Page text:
Businesses in the UAE embarked on their VAT journey on January 1, 2018. In the past two years, the Federal Tax Authority (FTA) has published several guidelines, public and private clarifications, conducted sessions and tax clinics to spread enough awareness of the VAT Law.
The VAT is a self-assessment tax that requires the taxpayer to compute its tax liability and file returns. Therefore, the entire onus to determine taxability of any transaction or recovery of VAT is on the taxpayer. Upon identification of an error or omission in the past VAT filings resulting in tax payable of more than Dh10,000, the VAT legislation lays down the mechanism to rectify those errors and notify the same to FTA through Voluntary Disclosure (VD) scheme.
Though, the right approach is to file VDs and come clean in the eyes of the FTA, many taxpayers are still apprehensive to undertake corrective steps through VD or seek clarifications on contentious issues. This is either due to the quantum of penalties that could potentially be imposed (up to 300 per cent) or simply due to the fear of being noticed by FTA leading to an audit or assessment.
The UAE VAT law and allied legislations provide a three-level dispute resolution mechanism allowing the taxpayers a transparent and fair redressal of their tax disputes. Any adverse decision, due to an unfavourable clarification or penalties auto-populated on filing of VD or otherwise, entitles the taxpayers to submit an application for reconsideration before the FTA and then followed by filing an objection with the Tax Disputes Resolution Committee (TDRC). If still unsuccessful, there's a right to appeal with the Federal Court of Appeal.
In our experience penalties have been waived by the FTA giving relief to the genuine taxpayers, albeit sparsely and generally where the amounts are meagre. The waiver is generally applied where the errors are basic or on account of a system error, and if businesses undertook suo moto corrective steps and not subsequent to a tax assessment. Where the amounts are large, generally the assessments have been unfavourable and taxpayer's appeals have reached up to TDRC.
VAT litigation in the UAE is still in initial stage. Thus, it is critical that adequate care is taken while drafting the appeals filed either as application for reconsideration or objection with the TDRC or an appeal with the Federal Court. The appeals, in addition to capturing facts in detail should be able to very clearly draw the attention of the judiciary on the relevant legal aspects.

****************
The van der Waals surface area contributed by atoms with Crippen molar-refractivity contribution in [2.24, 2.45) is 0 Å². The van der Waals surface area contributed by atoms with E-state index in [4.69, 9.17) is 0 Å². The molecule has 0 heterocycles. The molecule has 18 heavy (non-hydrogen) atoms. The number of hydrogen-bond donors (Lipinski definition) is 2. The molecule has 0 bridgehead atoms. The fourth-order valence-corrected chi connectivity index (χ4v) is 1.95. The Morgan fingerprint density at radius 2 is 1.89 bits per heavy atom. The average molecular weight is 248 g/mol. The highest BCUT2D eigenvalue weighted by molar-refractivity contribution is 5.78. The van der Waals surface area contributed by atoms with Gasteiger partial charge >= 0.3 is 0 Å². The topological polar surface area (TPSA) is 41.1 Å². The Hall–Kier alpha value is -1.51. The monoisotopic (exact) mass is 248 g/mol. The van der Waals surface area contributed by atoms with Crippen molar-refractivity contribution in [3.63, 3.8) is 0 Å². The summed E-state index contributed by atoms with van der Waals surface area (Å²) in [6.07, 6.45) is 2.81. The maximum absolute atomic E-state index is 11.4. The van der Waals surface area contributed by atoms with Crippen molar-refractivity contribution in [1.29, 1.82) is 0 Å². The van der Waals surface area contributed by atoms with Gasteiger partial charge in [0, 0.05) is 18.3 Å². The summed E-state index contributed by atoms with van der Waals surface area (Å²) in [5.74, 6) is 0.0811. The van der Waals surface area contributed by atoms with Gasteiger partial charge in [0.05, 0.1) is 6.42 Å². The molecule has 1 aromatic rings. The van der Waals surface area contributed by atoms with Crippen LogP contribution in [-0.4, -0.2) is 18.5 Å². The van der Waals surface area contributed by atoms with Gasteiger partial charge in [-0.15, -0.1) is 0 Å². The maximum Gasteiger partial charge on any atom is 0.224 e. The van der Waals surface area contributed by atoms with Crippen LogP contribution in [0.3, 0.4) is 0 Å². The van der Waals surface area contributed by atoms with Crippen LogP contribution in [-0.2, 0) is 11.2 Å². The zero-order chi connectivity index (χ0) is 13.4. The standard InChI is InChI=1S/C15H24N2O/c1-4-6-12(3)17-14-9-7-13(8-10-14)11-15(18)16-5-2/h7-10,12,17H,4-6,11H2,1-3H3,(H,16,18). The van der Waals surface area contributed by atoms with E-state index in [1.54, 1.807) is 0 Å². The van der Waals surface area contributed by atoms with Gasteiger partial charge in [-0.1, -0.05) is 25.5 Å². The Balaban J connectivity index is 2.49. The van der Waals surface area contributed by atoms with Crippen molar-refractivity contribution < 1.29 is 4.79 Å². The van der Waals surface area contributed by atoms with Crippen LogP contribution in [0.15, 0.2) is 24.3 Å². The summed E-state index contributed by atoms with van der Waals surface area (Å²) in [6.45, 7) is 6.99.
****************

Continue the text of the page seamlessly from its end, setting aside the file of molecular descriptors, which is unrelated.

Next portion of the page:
Where the taxpayer intends to challenge a penalty, the appeal should clearly bring out the reasons for default or delay in payment of tax. Cases involving a change in tax positions resulting from a subsequent public or private clarification issued by FTA or genuine errors identified later should be clearly drafted with a specific mention of absence of any wrong intention or mensrea.
The opportunity for a personal hearing before the judiciary members could be limited, and thus, appropriate professional advice should be taken for drafting the arguments as they will carry considerable weight in deciding the outcome of the matter. Businesses should also ensure that the appeals are filed within the prescribed time period (generally 20 business days). Practically, FTA/TDRC do reject applications which are time-barred i.e. filed late. Also, before filing an objection with the TDRC, tax and penalty have to be first paid, else the objection shall be rejected by the TDRC.
The appeals (at all levels) have to be filed in Arabic and in our experience, translation of English legal jargons to Arabic sometimes poses a challenge. Suitable professional help should be taken to ensure the application maintains its legal force.
Since VAT litigation is new, there are not enough jurisprudence available to rely on. In a recent landmark ruling that was represented by WTS Dhruva Consultants, the Dubai TDRC granted substantial relief with the reduction in VD penalties. The favourable ruling was passed based on the grounds that the taxpayer acted in good faith and undertook corrective steps by filing VDs immediately from the date of realizing the error. Reliance was also placed on UAE Federal Supreme Court in civil matters and global jurisprudences to indicate that unintentional errors are not punishable, especially if it has occurred in good faith.
It appears that the judiciary will favourably look at genuine cases of tax defaults, albeit later being rectified through VDs. This should set a precedent for other businesses rectify the past errors and omissions voluntarily.
Pragmatic solutions to tax disputes are clearly evolving, and one should keenly watch out for further developments.
Nimish Goel and Geet Shah are partner and principal, respectively, at WTS Dhruva Consultants. Views expressed are their own and do not reflect the newspaper's policy.
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